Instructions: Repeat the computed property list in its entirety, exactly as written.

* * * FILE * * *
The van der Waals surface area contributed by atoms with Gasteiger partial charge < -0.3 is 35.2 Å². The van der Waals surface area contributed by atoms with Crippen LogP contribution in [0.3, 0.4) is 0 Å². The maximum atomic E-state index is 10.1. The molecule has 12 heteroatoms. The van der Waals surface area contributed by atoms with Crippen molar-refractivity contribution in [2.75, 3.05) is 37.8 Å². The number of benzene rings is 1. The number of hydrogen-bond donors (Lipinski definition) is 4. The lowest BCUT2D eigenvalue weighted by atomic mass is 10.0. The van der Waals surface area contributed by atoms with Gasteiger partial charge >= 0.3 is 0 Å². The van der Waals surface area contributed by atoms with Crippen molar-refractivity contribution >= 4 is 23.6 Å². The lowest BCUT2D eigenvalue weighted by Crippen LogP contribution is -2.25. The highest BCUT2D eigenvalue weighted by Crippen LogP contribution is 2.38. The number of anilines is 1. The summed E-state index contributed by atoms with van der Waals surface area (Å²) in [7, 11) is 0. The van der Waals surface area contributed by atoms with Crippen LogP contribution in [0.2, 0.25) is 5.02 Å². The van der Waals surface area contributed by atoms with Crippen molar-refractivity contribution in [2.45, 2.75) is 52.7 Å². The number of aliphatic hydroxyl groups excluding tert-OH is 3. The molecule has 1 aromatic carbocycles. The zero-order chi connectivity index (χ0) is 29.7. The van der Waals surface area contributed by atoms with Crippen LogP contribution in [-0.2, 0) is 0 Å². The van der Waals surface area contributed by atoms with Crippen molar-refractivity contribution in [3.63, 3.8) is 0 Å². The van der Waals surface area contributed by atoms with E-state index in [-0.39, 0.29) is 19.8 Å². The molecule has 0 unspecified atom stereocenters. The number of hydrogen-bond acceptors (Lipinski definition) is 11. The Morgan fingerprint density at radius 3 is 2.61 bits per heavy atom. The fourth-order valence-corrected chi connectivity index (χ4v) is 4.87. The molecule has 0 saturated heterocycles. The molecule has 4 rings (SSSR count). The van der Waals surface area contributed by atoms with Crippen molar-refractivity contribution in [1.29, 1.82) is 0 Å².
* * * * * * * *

The van der Waals surface area contributed by atoms with Gasteiger partial charge < -0.3 is 35.2 Å². The van der Waals surface area contributed by atoms with Crippen LogP contribution in [0.3, 0.4) is 0 Å². The maximum atomic E-state index is 10.1. The molecule has 12 heteroatoms. The van der Waals surface area contributed by atoms with Crippen molar-refractivity contribution in [2.75, 3.05) is 37.8 Å². The number of benzene rings is 1. The number of hydrogen-bond donors (Lipinski definition) is 4. The lowest BCUT2D eigenvalue weighted by atomic mass is 10.0. The van der Waals surface area contributed by atoms with Gasteiger partial charge >= 0.3 is 0 Å². The van der Waals surface area contributed by atoms with Crippen molar-refractivity contribution >= 4 is 23.6 Å². The lowest BCUT2D eigenvalue weighted by Crippen LogP contribution is -2.25. The highest BCUT2D eigenvalue weighted by Crippen LogP contribution is 2.38. The number of anilines is 1. The summed E-state index contributed by atoms with van der Waals surface area (Å²) in [7, 11) is 0. The van der Waals surface area contributed by atoms with Crippen LogP contribution in [0.2, 0.25) is 5.02 Å². The van der Waals surface area contributed by atoms with Crippen molar-refractivity contribution in [2.45, 2.75) is 52.7 Å². The number of aliphatic hydroxyl groups excluding tert-OH is 3. The molecule has 1 aromatic carbocycles. The zero-order chi connectivity index (χ0) is 29.7. The van der Waals surface area contributed by atoms with Crippen LogP contribution in [-0.2, 0) is 0 Å². The van der Waals surface area contributed by atoms with Crippen molar-refractivity contribution in [3.63, 3.8) is 0 Å². The van der Waals surface area contributed by atoms with E-state index in [-0.39, 0.29) is 19.8 Å². The molecule has 0 unspecified atom stereocenters. The number of hydrogen-bond acceptors (Lipinski definition) is 11. The Morgan fingerprint density at radius 3 is 2.61 bits per heavy atom. The fourth-order valence-corrected chi connectivity index (χ4v) is 4.87. The molecule has 0 saturated heterocycles. The molecule has 4 rings (SSSR count). The van der Waals surface area contributed by atoms with Crippen molar-refractivity contribution in [1.29, 1.82) is 0 Å².